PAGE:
As he strolls around the team hotel, staring into his smartphone, Australia pacer Billy Stanlake might be perceived as taking a break from his cricketing duties. In fact, he might be paying more attention than ever before.
Standing 6 foot 8 inches tall and capable of generating genuine pace and steepling bounce, Stanlake is one of the players to watch out for in the current Australian U-19 squad. The 18-year-old, however, has been limited by ankle and groin injuries over the past couple of years. Indeed Stanlake isn't unlike a number of young Australian fast bowlers who have been laid low by recurring injuries recently.
Even as he gets back to full strength, Stanlake remains under close observation by his coaches, physios, nutritionists and doctors who try to manage his workload to sustainable levels. Their job is made easier by a mobile phone app used by Stanlake and every member of the Australian contingent.
The app named GER-350 is deceptively simple. After his training every day, Stanlake answers a few simple multiple choice questions which is used to get an idea of his workload and wellness. He answers whether he has trained, how many deliveries he has bowled, and his rate of perceived exertion.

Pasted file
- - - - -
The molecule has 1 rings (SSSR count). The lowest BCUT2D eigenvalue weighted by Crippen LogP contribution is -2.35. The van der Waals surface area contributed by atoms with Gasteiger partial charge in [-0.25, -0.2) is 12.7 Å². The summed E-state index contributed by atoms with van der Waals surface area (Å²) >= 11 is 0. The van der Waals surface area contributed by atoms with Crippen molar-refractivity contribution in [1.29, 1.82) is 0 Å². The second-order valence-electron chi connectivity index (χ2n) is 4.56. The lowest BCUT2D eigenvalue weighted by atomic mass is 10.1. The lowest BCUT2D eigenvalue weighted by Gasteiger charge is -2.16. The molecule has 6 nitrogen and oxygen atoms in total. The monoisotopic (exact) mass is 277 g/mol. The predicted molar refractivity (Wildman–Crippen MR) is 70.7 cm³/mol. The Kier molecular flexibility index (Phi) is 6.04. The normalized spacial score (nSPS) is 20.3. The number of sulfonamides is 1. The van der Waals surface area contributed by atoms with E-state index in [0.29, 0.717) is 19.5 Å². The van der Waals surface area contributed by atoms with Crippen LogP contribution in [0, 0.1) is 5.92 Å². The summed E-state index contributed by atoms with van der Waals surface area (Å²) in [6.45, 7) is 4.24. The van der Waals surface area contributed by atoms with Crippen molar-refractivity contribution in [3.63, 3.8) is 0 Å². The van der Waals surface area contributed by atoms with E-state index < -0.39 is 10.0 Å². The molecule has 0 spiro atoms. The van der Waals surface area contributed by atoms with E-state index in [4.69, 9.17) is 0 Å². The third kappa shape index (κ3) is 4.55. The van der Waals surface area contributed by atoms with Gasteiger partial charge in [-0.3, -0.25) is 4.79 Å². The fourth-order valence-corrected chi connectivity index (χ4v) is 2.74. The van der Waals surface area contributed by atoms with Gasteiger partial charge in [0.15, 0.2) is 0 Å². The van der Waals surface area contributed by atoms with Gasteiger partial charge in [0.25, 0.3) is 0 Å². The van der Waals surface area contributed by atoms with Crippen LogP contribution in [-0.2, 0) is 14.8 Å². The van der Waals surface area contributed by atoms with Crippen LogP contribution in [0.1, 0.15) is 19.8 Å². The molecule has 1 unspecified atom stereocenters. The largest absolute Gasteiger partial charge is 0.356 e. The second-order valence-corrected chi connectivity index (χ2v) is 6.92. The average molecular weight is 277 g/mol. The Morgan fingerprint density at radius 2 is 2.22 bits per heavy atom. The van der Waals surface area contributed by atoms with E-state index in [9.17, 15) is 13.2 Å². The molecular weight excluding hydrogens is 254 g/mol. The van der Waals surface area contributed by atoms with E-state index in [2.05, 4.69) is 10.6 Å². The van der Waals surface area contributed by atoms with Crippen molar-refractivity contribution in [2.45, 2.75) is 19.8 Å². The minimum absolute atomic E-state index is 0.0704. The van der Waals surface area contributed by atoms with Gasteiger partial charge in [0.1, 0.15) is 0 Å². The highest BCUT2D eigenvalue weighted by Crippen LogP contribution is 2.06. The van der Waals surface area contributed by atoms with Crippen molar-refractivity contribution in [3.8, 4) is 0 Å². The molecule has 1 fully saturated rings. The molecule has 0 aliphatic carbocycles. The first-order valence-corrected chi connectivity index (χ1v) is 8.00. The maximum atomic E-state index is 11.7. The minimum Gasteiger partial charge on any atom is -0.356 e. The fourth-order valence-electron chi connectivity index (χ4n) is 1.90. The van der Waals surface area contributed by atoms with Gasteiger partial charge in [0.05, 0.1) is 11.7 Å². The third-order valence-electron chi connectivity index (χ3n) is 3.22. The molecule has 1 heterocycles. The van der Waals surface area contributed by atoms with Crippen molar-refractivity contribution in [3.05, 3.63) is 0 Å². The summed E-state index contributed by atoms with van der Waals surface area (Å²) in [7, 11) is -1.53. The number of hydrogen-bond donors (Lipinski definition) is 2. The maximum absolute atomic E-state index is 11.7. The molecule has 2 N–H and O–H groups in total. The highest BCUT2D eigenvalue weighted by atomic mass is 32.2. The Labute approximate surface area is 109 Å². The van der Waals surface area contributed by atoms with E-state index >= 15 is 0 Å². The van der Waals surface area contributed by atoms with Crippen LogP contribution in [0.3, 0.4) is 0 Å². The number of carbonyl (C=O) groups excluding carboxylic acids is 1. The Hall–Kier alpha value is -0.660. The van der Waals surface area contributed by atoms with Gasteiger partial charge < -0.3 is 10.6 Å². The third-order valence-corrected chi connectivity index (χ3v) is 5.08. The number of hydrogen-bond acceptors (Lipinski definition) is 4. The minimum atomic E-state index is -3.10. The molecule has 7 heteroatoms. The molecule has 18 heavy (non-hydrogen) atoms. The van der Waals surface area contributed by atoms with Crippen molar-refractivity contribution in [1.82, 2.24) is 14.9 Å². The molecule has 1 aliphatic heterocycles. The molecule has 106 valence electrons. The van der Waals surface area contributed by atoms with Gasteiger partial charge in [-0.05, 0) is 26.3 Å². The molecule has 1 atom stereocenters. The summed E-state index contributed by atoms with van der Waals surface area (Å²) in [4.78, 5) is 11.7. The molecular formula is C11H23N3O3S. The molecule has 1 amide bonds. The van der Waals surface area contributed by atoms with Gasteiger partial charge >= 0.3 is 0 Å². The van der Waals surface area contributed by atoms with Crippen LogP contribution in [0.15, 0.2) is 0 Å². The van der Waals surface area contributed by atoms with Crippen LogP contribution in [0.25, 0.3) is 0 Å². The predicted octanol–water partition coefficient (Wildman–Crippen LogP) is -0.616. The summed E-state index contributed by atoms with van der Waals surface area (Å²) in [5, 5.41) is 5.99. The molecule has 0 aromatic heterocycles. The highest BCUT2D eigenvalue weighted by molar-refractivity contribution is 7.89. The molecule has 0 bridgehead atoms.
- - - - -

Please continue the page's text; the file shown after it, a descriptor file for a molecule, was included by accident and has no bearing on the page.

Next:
He also makes entries for his weight training and cardio sessions. He then answers queries related to fatigue, muscle soreness, stress and sleep. The entire process seems tedious but actually takes about a minute to finish. "It is so quick that it isn't a headache for players to fill out," says Brian McFadyen manager of the Australian squad and information manager at the team performance unit of Cricket Australia.
For entire set-up
The app on Stanlakes' phone is used across age levels, and mandatory for players with a senior Australia contract as well as participants in the Sheffield Shield. After Stanlake is through with his entries, the data received is analysed and pored over by support staff. "All the data goes into the Australian management system (AMS) and can be accessed in realtime by coaches, sports scientists," says McFadyen.
For a bowler who is particularly prone to injuries such